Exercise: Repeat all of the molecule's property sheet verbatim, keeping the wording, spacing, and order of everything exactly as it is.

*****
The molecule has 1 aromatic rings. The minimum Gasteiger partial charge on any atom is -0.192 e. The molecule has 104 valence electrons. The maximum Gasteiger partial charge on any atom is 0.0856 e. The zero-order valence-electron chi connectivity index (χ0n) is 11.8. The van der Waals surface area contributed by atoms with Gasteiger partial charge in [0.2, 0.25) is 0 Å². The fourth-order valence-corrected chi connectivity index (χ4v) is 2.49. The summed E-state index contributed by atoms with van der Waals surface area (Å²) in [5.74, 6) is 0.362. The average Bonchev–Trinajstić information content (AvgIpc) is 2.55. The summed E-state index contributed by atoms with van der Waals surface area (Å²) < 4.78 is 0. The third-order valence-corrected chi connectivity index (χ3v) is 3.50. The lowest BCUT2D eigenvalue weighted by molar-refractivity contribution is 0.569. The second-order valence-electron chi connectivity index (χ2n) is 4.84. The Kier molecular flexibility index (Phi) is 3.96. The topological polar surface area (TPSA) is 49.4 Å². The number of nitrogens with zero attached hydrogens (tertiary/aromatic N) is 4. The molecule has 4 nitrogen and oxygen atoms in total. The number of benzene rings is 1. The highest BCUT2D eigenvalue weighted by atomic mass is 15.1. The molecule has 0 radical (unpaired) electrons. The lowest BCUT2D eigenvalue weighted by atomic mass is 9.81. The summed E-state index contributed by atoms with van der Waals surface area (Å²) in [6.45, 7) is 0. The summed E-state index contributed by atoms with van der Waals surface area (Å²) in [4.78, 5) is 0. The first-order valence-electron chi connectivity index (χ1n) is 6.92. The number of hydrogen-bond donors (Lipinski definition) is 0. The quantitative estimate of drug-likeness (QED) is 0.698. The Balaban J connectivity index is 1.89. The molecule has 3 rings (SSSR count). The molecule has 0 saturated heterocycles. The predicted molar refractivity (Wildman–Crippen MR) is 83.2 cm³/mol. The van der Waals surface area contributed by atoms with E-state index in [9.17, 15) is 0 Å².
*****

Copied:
The molecule has 1 aromatic rings. The minimum Gasteiger partial charge on any atom is -0.192 e. The molecule has 104 valence electrons. The maximum Gasteiger partial charge on any atom is 0.0856 e. The zero-order valence-electron chi connectivity index (χ0n) is 11.8. The van der Waals surface area contributed by atoms with Gasteiger partial charge in [0.2, 0.25) is 0 Å². The fourth-order valence-corrected chi connectivity index (χ4v) is 2.49. The summed E-state index contributed by atoms with van der Waals surface area (Å²) in [5.74, 6) is 0.362. The average Bonchev–Trinajstić information content (AvgIpc) is 2.55. The summed E-state index contributed by atoms with van der Waals surface area (Å²) < 4.78 is 0. The third-order valence-corrected chi connectivity index (χ3v) is 3.50. The lowest BCUT2D eigenvalue weighted by molar-refractivity contribution is 0.569. The second-order valence-electron chi connectivity index (χ2n) is 4.84. The Kier molecular flexibility index (Phi) is 3.96. The topological polar surface area (TPSA) is 49.4 Å². The number of nitrogens with zero attached hydrogens (tertiary/aromatic N) is 4. The molecule has 4 nitrogen and oxygen atoms in total. The number of benzene rings is 1. The highest BCUT2D eigenvalue weighted by atomic mass is 15.1. The molecule has 0 radical (unpaired) electrons. The lowest BCUT2D eigenvalue weighted by atomic mass is 9.81. The summed E-state index contributed by atoms with van der Waals surface area (Å²) in [6.45, 7) is 0. The summed E-state index contributed by atoms with van der Waals surface area (Å²) in [4.78, 5) is 0. The first-order valence-electron chi connectivity index (χ1n) is 6.92. The number of hydrogen-bond donors (Lipinski definition) is 0. The quantitative estimate of drug-likeness (QED) is 0.698. The Balaban J connectivity index is 1.89. The molecule has 3 rings (SSSR count). The molecule has 0 saturated heterocycles. The predicted molar refractivity (Wildman–Crippen MR) is 83.2 cm³/mol. The van der Waals surface area contributed by atoms with E-state index in [9.17, 15) is 0 Å².